We got a nice note from our friend, philosopher, playwright and rabblerouser, Arthur Evans:
Dear Friends and Neighbors,
Other gay riots occurred before Stonewall, but they were flashes in the pan. Stonewall was unique because its energy persisted in various organizational forms for decades. This fusion of new energy with organizational continuity is what triggered the gay revolution.
Unfortunately, I missed the Stonewall Riot itself. However, I was deeply involved in two groups that it generated: the Gay Liberation Front (G.L.F), and the Gay Activists Alliance (G.A.A.), the second of which I helped create.
In those days, politicians avoided us, the media derided us, members of the clergy called us sinful, and psychiatrists said we were sick. The same was true of even the most liberal elements of society.
For example, Carol Greitzer was the city council member for Greenwich Village and a leader of the most liberal Democratic club in the state. Yet she refused to accept, or even touch, a simple petition calling for basic civil rights for gay people.
The Village Voice, one of the most liberal newspapers in the U.S., refused to accept any ad that appealed to gay people. The New York Times refused to use the word “gay” in its news reports.
In sum, we were excluded from both civil society and the body politic. Which meant we had to elbow our way in. And so we did, using “zaps.”
These were vociferous, but nonviolent, personal confrontations with homophobes. Zaps combined theatricality, humor, and impassioned eloquence. G.A.A., in particular, at the instigation of Marty Robinson, perfected zaps into an art form.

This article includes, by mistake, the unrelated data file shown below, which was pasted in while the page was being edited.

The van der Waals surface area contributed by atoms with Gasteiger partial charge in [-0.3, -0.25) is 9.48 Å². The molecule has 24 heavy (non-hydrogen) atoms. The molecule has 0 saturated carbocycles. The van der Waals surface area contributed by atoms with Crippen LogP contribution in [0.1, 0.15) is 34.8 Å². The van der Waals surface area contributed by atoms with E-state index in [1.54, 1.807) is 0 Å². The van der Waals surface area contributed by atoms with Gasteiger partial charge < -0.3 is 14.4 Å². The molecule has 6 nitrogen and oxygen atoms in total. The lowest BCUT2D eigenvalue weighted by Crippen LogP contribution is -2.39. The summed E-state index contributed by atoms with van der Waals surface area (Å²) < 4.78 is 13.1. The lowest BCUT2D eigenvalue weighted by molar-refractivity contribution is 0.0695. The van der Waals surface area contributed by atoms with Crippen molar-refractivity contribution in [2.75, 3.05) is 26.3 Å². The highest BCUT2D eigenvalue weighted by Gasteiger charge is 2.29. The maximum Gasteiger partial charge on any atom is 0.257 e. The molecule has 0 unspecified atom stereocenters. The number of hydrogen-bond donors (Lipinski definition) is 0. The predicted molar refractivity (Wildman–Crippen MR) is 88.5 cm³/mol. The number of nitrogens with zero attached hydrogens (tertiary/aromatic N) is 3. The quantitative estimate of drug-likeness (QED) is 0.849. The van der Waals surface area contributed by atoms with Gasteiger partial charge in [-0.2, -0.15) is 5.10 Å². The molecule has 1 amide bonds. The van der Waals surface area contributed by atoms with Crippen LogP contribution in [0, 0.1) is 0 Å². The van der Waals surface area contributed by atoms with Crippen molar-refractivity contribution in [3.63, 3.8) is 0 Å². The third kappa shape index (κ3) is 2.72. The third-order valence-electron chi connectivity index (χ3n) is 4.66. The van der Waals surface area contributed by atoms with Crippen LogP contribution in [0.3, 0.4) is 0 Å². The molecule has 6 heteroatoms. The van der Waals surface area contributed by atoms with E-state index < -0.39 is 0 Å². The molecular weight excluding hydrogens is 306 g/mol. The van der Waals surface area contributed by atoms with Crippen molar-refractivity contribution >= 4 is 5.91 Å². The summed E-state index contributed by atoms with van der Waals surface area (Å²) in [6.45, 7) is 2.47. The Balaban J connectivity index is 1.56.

For example, Herman Katz, the City Clerk, was responsible for issuing marriage licenses in New York. One day in 1970, out of the blue, he made scornful comments to the press about the very idea of same-sex marriage.
So Marc Rubin and Pete Fisher of G.A.A. organized a take-over Katz’s office. With Marc and Pete in the lead, about a dozen of us suddenly appeared in Katz’s inner sanctum, bearing a big wedding cake with two same-sex figurines on top.
We gave coffee and donuts to the clerical staff. Pete strummed his guitar, while the rest of us sang enthusiastically about the delights of gay romance.
I took over the phones and told callers that the office was only giving marriage licenses that day to gay couples. “Are you a homosexual?” I asked one nonplussed caller. “No? Well then, you’re out of luck. Try New Jersey.”
Naturally, the police came and took us away. But the spectacle, which had been witnessed by the press, made engaging news copy.
Because of highly publicized zaps like this, hundreds of gay men and women who had been closeted were inspired to step out into the light and join the struggle.
Thanks to the lasting consequences of the Stonewall Riot, it is now possible for politicians in some parts of the nation to be openly gay. In fact, in places like San Francisco, being openly gay can help build a career in politics.
Which is a good thing. But I hope we never forget the sassy attitude of the Stonewall era to all people in authority, including even gay politicians.
Stonewall means having a sense of self worth, thinking for yourself, and taking on all the bullies.
Yours for gay liberation,